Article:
As part of our certification process, Vision Therapists are asked to respond to a series of Open Book Questions designed to assess and nurture the candidate’s knowledge. For the last several years, one question in particular has addressed the concept of patient motivation, and how each Vision Therapist applies their own techniques for motivating patients through home therapy, office therapy, with an eventual goal of completing a Vision Therapy program. At first glance, the level of difficulty the “motivation question” provides might pale in comparison to, say, the question about strabismus. But in reality, motivating our patients is probably one of the most difficult and most demanding areas of a Vision Therapist’s job. After all, you can read and learn from very objective information on strabismus, accommodation and ocular motility; but the area of motivation is decidedly more gray. Not to be understated, motivating patients does require some knowledge of how the visual system works, but it also requires a good mixture of creativity, imagination, and empathy. Personally, my skills in this area were put to the test last week and without patting myself on the back, I was tickled at the results.
At 15 years old, these twin brothers are concerned with very little beyond basketball and girls. School work, chores and certainly Vision Therapy home activities have all been relegated to a distant second station, if not third or fourth. They are nice boys and come from a nice family, and despite my many attempts to motivate them to work their visual system at home, it just is not happening. We’ve had the “do you really want to be here?” conversation, both individually and as a group and predictably they answer in the affirmative, citing simply that they are “too busy” to make time for VT home activities. They are GREAT kids with tons of potential but basketball, the shopping mall, video games, and yes, their may female followers, have all taken priority. Mom is frustrated and has tried everything she can, but still, they are not making much progress and I am left to try anything necessary to get their attention.
Last Friday I was looking forward to their sessions, as I always do, and was pretty disappointed when they arrived and almost instantly reported they had not done any home therapy since we last discussed the topic two weeks prior. Rather than chastise them, which clearly was not effective, I took a much more creative approach with my highly sports minded and incredibly vain young friends.
“You guys want to make a bet?” I inquired. “I’ll bet you can’t do your VT homework every day for a month.” Clearly I had their attention as they quickly inquired on the stakes. “Haircuts”, I answered. “If you don’t do your VT homework everyday for the next month, I get to shave your heads. Deal?” I extended my hand for a shake. When I made this offer, their mom was sitting in the corner of the room quietly, smiling with approval. “Since threatening you, revisiting your goals, and reminding you of the funds your parents are providing to put you through VT doesn’t seem to make a difference, let’s make it mean something. If I win, crew cuts for both of you. Deal?” Again, I extended my hand. “What if we win?” they quickly asked. “Will you run barf mountain with us?”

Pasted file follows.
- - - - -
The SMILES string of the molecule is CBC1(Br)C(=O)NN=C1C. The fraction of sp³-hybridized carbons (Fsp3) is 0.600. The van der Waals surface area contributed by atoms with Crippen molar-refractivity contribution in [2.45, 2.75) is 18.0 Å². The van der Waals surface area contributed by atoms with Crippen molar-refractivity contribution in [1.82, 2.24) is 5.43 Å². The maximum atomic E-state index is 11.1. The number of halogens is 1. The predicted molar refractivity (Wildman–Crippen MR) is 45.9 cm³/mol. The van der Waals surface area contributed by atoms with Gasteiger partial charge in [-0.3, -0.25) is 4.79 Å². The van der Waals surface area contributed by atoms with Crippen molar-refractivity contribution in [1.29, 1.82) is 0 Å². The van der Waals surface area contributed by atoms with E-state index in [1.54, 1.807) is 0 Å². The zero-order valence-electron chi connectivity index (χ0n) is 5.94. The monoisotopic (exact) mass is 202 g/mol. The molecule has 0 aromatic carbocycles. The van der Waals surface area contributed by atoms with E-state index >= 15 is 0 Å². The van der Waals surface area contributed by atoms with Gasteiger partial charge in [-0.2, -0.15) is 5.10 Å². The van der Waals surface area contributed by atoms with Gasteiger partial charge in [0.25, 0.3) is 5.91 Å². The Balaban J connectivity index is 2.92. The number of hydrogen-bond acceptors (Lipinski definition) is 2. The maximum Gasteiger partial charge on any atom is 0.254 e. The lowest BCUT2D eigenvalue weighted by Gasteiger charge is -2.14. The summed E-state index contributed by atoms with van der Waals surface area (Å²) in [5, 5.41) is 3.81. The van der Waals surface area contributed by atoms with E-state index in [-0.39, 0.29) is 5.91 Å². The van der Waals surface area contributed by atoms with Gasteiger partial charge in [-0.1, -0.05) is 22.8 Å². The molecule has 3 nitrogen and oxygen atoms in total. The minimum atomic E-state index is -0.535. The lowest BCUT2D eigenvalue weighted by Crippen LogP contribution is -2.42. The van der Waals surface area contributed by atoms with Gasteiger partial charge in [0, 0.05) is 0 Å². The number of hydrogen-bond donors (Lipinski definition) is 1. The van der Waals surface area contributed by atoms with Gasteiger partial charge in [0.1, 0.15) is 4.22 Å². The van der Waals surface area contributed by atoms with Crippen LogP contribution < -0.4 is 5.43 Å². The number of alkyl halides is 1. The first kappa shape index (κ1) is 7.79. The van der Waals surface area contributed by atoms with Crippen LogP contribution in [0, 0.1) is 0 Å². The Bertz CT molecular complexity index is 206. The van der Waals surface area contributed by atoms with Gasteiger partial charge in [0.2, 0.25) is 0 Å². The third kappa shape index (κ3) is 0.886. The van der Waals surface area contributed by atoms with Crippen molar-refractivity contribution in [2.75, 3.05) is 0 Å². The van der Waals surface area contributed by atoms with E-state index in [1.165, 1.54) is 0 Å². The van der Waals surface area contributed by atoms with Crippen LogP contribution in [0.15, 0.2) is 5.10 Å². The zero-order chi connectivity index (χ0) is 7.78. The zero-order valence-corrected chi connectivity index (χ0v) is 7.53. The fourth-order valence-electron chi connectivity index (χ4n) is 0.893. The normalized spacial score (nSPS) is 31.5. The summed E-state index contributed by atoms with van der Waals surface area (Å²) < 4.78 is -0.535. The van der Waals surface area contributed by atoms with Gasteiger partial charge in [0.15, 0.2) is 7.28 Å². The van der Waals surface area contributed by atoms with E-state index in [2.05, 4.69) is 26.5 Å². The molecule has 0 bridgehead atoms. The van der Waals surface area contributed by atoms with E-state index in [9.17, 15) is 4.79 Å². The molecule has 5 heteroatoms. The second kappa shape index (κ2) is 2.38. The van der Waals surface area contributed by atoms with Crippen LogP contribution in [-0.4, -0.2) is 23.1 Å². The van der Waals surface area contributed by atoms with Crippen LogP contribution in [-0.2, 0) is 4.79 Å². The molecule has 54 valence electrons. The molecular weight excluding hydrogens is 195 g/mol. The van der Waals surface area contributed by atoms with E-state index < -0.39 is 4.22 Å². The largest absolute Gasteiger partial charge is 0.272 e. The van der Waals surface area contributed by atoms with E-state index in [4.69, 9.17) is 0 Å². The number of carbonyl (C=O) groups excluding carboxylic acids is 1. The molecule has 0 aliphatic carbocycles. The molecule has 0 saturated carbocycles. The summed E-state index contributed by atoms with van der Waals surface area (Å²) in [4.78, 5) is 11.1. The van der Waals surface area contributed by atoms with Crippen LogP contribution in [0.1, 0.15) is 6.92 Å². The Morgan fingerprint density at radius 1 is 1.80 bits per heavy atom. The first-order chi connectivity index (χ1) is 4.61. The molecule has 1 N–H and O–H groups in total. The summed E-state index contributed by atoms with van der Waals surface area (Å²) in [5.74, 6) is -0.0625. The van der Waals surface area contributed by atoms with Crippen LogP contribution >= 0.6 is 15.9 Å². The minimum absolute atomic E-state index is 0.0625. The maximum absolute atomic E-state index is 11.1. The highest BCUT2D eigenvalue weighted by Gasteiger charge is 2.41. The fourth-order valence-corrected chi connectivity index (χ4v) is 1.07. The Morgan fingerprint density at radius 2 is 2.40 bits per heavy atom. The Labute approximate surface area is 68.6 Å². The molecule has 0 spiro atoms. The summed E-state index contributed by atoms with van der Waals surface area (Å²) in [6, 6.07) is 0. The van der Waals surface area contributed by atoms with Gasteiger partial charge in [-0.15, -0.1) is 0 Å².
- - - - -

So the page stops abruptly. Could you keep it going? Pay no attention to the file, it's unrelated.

There is a place in Austin that these young men go to train for their athletic seasons. It’s a bluff near their school that they are required, by their respective coaches, to run up and down 10 times each morning and afternoon. The hill demands participants be in great physical shape as it is about 300 yards of a 60 degree incline. The kids affectionately refer to it as “barf mountain”, as many of them have pushed themselves to that point while training.
“Deal”, I responded. We shook hands, with their mother’s approval.
Yesterday both boys came in and they, along with their mother, were immediately pulled into another patient’s VT graduation ceremony. As is customary, the graduate was offered the opportunity to answer the “was it worth all the hard work?” question. As the graduate answered, I made eye contact with the boy’s mother. She apparently had the same thought I did. “Robert made a bet with my boys that if they don’t do their homework everyday for a month he was going to shave their heads. It worked! They’ve done it everyday this past week and I haven’t even needed to remind them!” she reported. One of her son’s quickly pointed at the calendar and chirped “barf mountain is only three weeks away. Hope you’re ready!”
Motivation can be tricky and not every attempt turns out positively. Occasionally though, if even by accident, we stumble across an idea that really catches the attention of a particular patient. These are great boys with a lot of potential and because of their current station in life, are motivated by maintaining their appearance and a little friendly sports-like competition. Luckily for me, I was able to feed into both areas simultaneously, with the support of their parents. If they do their home VT for a solid 30 days, running barf mountain is the least I can do to show them support. The point is they’re finally doing their home VT on a consistent basis. What they are not aware of is as part of my current exercise regimen, I already run the hill several times per week, so should I lose the competition “paying up” will not be as bad for me as they believe. Having them fail in VT, risking a lifetime of struggles, would be much worse than any pain caused by my running up and down a mountain with them one Saturday afternoon. They’re motivated to succeed, and we’re all winning.
There is one thing the three of us already agree on, however. “Barf Mountain” is an appropriate name…